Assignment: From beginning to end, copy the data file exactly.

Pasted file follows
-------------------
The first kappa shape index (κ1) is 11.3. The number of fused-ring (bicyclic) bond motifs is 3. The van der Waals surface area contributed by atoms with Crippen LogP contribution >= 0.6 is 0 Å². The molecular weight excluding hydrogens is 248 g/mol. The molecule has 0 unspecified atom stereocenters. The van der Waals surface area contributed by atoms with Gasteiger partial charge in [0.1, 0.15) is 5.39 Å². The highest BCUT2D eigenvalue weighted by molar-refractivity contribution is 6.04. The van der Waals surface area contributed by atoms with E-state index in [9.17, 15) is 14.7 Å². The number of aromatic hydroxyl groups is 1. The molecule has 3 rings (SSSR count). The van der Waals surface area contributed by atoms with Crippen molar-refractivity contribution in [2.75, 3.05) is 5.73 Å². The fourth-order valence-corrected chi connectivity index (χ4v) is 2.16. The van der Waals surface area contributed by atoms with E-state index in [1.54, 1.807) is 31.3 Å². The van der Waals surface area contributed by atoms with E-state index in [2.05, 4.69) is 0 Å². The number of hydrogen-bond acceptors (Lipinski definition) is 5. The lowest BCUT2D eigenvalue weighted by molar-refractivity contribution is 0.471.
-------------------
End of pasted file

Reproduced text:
The first kappa shape index (κ1) is 11.3. The number of fused-ring (bicyclic) bond motifs is 3. The van der Waals surface area contributed by atoms with Crippen LogP contribution >= 0.6 is 0 Å². The molecular weight excluding hydrogens is 248 g/mol. The molecule has 0 unspecified atom stereocenters. The van der Waals surface area contributed by atoms with Gasteiger partial charge in [0.1, 0.15) is 5.39 Å². The highest BCUT2D eigenvalue weighted by molar-refractivity contribution is 6.04. The van der Waals surface area contributed by atoms with E-state index in [9.17, 15) is 14.7 Å². The number of aromatic hydroxyl groups is 1. The molecule has 3 rings (SSSR count). The van der Waals surface area contributed by atoms with Crippen molar-refractivity contribution in [2.75, 3.05) is 5.73 Å². The fourth-order valence-corrected chi connectivity index (χ4v) is 2.16. The van der Waals surface area contributed by atoms with E-state index in [1.54, 1.807) is 31.3 Å². The van der Waals surface area contributed by atoms with E-state index in [2.05, 4.69) is 0 Å². The number of hydrogen-bond acceptors (Lipinski definition) is 5. The lowest BCUT2D eigenvalue weighted by molar-refractivity contribution is 0.471.